Re-examining freedom of expression


I have been the foremost advocate for freedom of expression, at least in the legal profession. I have always said that this freedom is ever important for it enables us to know the truth. It also enables us to form opinions, which taken collectively, have been proven in fiscalizing governments. For instance, we now know that the PDAF and DAP were never intended to benefit our people. They have been intended and used to further enrich our corrupt officials. If anything, the investigative work of journalists on PDAF and DAP has shown how crucial a vibrant press is in informing our people and in keeping our government in line.

But I have had to re-examine my advocacy for freedom of expression recently. This is because have had to reckon with the ugly side of the terrain: irresponsible journalism.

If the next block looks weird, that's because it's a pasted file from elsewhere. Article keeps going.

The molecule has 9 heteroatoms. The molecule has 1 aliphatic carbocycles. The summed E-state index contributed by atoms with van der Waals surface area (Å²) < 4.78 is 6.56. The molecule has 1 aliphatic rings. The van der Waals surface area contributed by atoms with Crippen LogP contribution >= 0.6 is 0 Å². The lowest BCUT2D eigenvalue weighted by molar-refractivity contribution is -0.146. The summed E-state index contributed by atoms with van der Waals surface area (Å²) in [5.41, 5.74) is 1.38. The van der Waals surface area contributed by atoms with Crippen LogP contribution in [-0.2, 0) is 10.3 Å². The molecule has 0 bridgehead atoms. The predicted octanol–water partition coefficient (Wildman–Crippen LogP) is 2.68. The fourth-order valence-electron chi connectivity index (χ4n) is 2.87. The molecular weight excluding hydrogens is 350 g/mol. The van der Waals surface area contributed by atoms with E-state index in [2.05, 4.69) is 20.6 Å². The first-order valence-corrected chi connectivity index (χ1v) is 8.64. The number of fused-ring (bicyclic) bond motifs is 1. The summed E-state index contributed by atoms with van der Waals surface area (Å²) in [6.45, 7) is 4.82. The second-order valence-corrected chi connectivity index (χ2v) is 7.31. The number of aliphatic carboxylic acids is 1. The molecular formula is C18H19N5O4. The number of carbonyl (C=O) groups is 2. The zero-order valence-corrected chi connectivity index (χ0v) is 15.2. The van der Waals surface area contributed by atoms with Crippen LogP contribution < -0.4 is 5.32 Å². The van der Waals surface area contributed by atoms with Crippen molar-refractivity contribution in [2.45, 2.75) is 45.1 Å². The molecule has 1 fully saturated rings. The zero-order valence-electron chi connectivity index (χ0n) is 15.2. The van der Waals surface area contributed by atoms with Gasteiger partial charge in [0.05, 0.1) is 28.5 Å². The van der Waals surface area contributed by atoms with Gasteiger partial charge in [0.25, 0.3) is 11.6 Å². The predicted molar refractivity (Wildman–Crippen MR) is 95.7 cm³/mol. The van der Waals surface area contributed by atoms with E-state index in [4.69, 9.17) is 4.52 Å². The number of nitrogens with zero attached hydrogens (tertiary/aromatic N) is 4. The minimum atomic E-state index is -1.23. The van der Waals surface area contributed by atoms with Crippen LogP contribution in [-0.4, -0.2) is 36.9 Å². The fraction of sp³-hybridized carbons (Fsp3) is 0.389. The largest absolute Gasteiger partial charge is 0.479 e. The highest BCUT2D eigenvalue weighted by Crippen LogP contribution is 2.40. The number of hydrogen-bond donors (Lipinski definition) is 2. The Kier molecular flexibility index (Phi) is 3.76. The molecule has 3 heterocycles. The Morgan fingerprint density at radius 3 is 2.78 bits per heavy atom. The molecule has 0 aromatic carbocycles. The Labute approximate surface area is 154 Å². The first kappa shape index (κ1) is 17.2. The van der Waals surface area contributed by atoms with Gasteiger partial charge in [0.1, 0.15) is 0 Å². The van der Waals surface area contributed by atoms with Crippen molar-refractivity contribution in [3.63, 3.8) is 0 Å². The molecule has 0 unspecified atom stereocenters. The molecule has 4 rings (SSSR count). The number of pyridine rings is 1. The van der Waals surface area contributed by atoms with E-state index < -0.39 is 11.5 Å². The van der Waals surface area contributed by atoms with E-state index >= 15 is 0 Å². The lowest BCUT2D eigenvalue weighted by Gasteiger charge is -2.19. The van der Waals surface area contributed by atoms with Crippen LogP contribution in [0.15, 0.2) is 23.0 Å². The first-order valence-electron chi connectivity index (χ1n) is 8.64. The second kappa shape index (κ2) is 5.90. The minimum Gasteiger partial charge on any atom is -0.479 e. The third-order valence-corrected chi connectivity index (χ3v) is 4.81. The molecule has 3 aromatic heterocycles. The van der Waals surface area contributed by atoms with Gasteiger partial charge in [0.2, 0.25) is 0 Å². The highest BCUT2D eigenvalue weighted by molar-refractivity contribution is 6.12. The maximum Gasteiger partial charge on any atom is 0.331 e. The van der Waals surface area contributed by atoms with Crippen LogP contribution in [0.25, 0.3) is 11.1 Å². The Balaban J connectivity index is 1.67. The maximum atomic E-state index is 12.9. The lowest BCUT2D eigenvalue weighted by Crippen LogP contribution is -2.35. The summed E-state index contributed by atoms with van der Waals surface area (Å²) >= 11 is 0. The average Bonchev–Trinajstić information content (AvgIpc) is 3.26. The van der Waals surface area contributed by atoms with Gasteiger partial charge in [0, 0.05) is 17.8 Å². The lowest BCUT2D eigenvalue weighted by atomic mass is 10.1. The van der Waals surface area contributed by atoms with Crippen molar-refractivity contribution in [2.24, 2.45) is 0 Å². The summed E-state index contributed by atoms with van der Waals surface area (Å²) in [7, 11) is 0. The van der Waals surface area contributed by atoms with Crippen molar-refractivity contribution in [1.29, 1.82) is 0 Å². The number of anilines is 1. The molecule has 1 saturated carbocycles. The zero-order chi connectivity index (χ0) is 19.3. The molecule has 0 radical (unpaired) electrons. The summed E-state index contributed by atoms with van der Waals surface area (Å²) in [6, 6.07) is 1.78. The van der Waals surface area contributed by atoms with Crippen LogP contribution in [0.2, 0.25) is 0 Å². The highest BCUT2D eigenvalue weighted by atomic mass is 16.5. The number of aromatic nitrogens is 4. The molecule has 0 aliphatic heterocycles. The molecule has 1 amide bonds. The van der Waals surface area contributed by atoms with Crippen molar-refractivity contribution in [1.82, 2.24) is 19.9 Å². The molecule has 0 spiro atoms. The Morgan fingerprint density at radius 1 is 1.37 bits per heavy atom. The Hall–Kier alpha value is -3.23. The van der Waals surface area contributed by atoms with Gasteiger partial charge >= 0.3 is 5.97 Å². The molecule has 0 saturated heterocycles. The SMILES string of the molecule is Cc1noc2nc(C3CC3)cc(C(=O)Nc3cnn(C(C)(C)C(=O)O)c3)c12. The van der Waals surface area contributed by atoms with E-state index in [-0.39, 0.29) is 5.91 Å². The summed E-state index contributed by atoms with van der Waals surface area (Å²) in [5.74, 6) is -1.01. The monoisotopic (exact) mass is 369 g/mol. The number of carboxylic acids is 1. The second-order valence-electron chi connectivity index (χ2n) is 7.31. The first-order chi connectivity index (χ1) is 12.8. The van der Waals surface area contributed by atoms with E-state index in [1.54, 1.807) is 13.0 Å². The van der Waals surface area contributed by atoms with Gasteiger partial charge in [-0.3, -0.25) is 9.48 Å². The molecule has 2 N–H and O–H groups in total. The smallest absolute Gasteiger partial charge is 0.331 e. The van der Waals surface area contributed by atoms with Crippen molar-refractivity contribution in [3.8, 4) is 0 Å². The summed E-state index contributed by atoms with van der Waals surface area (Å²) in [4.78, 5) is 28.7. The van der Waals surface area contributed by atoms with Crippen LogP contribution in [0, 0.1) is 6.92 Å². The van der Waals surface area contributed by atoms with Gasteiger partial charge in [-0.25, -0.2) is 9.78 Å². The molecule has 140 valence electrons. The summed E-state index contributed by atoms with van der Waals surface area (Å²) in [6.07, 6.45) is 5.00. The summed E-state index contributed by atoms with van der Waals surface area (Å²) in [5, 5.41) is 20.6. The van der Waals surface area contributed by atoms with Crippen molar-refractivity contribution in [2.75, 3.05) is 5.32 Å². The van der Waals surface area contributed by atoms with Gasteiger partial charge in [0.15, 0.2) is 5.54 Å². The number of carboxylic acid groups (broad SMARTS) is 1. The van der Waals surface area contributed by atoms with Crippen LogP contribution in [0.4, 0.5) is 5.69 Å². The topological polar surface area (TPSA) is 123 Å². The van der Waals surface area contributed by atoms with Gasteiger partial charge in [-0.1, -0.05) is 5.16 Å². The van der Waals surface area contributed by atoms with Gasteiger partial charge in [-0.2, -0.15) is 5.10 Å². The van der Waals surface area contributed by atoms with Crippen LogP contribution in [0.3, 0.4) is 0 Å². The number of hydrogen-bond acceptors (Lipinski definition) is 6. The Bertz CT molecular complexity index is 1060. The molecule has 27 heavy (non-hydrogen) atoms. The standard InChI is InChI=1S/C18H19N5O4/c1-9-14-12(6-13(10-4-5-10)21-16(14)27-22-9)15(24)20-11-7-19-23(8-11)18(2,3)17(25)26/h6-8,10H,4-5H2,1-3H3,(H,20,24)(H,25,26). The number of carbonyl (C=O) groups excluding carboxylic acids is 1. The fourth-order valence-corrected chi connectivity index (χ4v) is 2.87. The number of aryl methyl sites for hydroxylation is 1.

Note that days after my fellow private prosecutor in the Maguindanao massacre case, Nena Santos, claimed that Department of Justice officials were purportedly accepting bribes from the accused, the witness, Lakmudin Saliao, who, even if purportedly under the government’s Witness Protection Program, is actually under the custody of Governor Toto Mangudadatu; spoke to media, This was obviously arranged by Nena Santos herself. Purportedly the “smoking gun” to prove her allegations of bribery, Saliao then related that when he was still under the employ of the Ampatuans, he gave Atty Sigfrid Fortun the amount of P50 million, 20 million of which was to be paid to Undersecretary Francisco Baraan, and the balance of P30 million to be paid to the rest of the public prosecutors.

In the mind of Santos, this disclosure proved that Baraan was indeed on the take. The only problem was that Saliao, as one of the government’s star witnesses in the Ampatuan trial itself, was testifying on matters which occurred in 2009 and 2010 prior to the PNoy administration. Baraan only joined government as part of the PNoy administration. Hence, contrary to what Saliao is saying, Baraan could not have received P20 million since he was not yet in government at the time of the alleged payoff.